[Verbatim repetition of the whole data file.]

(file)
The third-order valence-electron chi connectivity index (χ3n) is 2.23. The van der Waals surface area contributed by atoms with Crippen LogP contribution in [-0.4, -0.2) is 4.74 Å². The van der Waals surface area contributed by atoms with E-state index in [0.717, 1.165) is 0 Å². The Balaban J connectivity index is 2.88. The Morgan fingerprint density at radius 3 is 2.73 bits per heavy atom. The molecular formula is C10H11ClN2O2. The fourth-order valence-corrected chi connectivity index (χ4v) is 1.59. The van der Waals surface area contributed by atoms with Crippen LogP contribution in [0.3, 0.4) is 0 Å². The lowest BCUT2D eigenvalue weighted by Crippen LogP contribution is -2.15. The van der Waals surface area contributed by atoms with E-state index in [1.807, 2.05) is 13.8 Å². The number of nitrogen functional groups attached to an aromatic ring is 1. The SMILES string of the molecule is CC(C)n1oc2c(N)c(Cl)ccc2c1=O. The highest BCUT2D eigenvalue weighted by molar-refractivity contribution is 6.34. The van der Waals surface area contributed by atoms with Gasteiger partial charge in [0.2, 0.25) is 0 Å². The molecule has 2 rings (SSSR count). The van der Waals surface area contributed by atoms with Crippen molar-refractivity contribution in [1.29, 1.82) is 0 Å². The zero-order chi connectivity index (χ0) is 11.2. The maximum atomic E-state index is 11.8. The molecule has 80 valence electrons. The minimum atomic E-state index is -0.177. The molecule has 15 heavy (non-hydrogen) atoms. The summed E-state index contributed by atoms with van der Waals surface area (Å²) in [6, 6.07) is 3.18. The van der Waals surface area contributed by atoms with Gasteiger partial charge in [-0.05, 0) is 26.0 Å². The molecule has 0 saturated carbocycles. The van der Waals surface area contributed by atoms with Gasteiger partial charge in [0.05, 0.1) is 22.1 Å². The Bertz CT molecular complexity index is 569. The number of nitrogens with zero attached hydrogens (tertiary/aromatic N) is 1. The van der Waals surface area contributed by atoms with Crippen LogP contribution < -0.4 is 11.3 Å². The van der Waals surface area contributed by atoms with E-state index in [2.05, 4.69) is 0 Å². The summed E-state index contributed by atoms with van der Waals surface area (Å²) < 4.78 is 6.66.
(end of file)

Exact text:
The third-order valence-electron chi connectivity index (χ3n) is 2.23. The van der Waals surface area contributed by atoms with Crippen LogP contribution in [-0.4, -0.2) is 4.74 Å². The van der Waals surface area contributed by atoms with E-state index in [0.717, 1.165) is 0 Å². The Balaban J connectivity index is 2.88. The Morgan fingerprint density at radius 3 is 2.73 bits per heavy atom. The molecular formula is C10H11ClN2O2. The fourth-order valence-corrected chi connectivity index (χ4v) is 1.59. The van der Waals surface area contributed by atoms with Crippen LogP contribution in [0.3, 0.4) is 0 Å². The lowest BCUT2D eigenvalue weighted by Crippen LogP contribution is -2.15. The van der Waals surface area contributed by atoms with E-state index in [1.807, 2.05) is 13.8 Å². The number of nitrogen functional groups attached to an aromatic ring is 1. The SMILES string of the molecule is CC(C)n1oc2c(N)c(Cl)ccc2c1=O. The highest BCUT2D eigenvalue weighted by molar-refractivity contribution is 6.34. The van der Waals surface area contributed by atoms with Gasteiger partial charge in [0.2, 0.25) is 0 Å². The molecule has 2 rings (SSSR count). The van der Waals surface area contributed by atoms with Crippen molar-refractivity contribution in [1.29, 1.82) is 0 Å². The zero-order chi connectivity index (χ0) is 11.2. The maximum atomic E-state index is 11.8. The molecule has 80 valence electrons. The minimum atomic E-state index is -0.177. The molecule has 15 heavy (non-hydrogen) atoms. The summed E-state index contributed by atoms with van der Waals surface area (Å²) in [6, 6.07) is 3.18. The van der Waals surface area contributed by atoms with Gasteiger partial charge in [-0.05, 0) is 26.0 Å². The molecule has 0 saturated carbocycles. The van der Waals surface area contributed by atoms with Gasteiger partial charge in [0.05, 0.1) is 22.1 Å². The Bertz CT molecular complexity index is 569. The number of nitrogens with zero attached hydrogens (tertiary/aromatic N) is 1. The van der Waals surface area contributed by atoms with Crippen LogP contribution < -0.4 is 11.3 Å². The van der Waals surface area contributed by atoms with E-state index in [2.05, 4.69) is 0 Å². The summed E-state index contributed by atoms with van der Waals surface area (Å²) < 4.78 is 6.66.